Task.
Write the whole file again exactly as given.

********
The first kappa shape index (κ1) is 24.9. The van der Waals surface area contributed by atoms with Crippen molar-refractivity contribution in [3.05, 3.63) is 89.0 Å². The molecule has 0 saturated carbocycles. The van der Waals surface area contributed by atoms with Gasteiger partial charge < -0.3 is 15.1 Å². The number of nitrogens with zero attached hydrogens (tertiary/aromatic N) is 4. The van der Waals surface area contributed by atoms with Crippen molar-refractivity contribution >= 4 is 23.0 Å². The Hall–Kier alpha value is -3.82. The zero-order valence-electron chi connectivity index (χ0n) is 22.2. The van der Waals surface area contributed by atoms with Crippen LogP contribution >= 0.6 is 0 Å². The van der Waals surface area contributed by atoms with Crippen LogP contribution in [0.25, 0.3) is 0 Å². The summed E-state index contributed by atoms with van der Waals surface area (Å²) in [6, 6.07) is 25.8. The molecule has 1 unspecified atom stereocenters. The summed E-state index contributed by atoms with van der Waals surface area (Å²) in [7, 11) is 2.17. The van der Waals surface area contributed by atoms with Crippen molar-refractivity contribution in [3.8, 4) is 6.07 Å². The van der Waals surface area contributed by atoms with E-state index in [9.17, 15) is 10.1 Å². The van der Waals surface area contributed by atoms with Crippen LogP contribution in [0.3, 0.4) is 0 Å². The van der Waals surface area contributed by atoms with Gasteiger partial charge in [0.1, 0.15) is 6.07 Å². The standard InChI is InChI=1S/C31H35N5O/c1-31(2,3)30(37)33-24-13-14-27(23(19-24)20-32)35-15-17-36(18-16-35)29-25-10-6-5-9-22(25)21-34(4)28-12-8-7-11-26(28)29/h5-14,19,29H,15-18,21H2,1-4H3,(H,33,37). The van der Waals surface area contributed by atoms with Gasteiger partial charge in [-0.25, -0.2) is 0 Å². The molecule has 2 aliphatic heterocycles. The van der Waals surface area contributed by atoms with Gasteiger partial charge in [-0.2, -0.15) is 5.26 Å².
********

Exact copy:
The first kappa shape index (κ1) is 24.9. The van der Waals surface area contributed by atoms with Crippen molar-refractivity contribution in [3.05, 3.63) is 89.0 Å². The molecule has 0 saturated carbocycles. The van der Waals surface area contributed by atoms with Gasteiger partial charge < -0.3 is 15.1 Å². The number of nitrogens with zero attached hydrogens (tertiary/aromatic N) is 4. The van der Waals surface area contributed by atoms with Crippen molar-refractivity contribution >= 4 is 23.0 Å². The Hall–Kier alpha value is -3.82. The zero-order valence-electron chi connectivity index (χ0n) is 22.2. The van der Waals surface area contributed by atoms with Crippen LogP contribution >= 0.6 is 0 Å². The van der Waals surface area contributed by atoms with Crippen LogP contribution in [0.25, 0.3) is 0 Å². The summed E-state index contributed by atoms with van der Waals surface area (Å²) in [6, 6.07) is 25.8. The molecule has 1 unspecified atom stereocenters. The summed E-state index contributed by atoms with van der Waals surface area (Å²) in [7, 11) is 2.17. The van der Waals surface area contributed by atoms with Crippen molar-refractivity contribution in [3.8, 4) is 6.07 Å². The van der Waals surface area contributed by atoms with E-state index in [9.17, 15) is 10.1 Å². The van der Waals surface area contributed by atoms with Crippen LogP contribution in [0.3, 0.4) is 0 Å². The van der Waals surface area contributed by atoms with Gasteiger partial charge in [0.1, 0.15) is 6.07 Å². The standard InChI is InChI=1S/C31H35N5O/c1-31(2,3)30(37)33-24-13-14-27(23(19-24)20-32)35-15-17-36(18-16-35)29-25-10-6-5-9-22(25)21-34(4)28-12-8-7-11-26(28)29/h5-14,19,29H,15-18,21H2,1-4H3,(H,33,37). The van der Waals surface area contributed by atoms with Gasteiger partial charge in [-0.25, -0.2) is 0 Å². The molecule has 2 aliphatic heterocycles. The van der Waals surface area contributed by atoms with Gasteiger partial charge in [-0.2, -0.15) is 5.26 Å².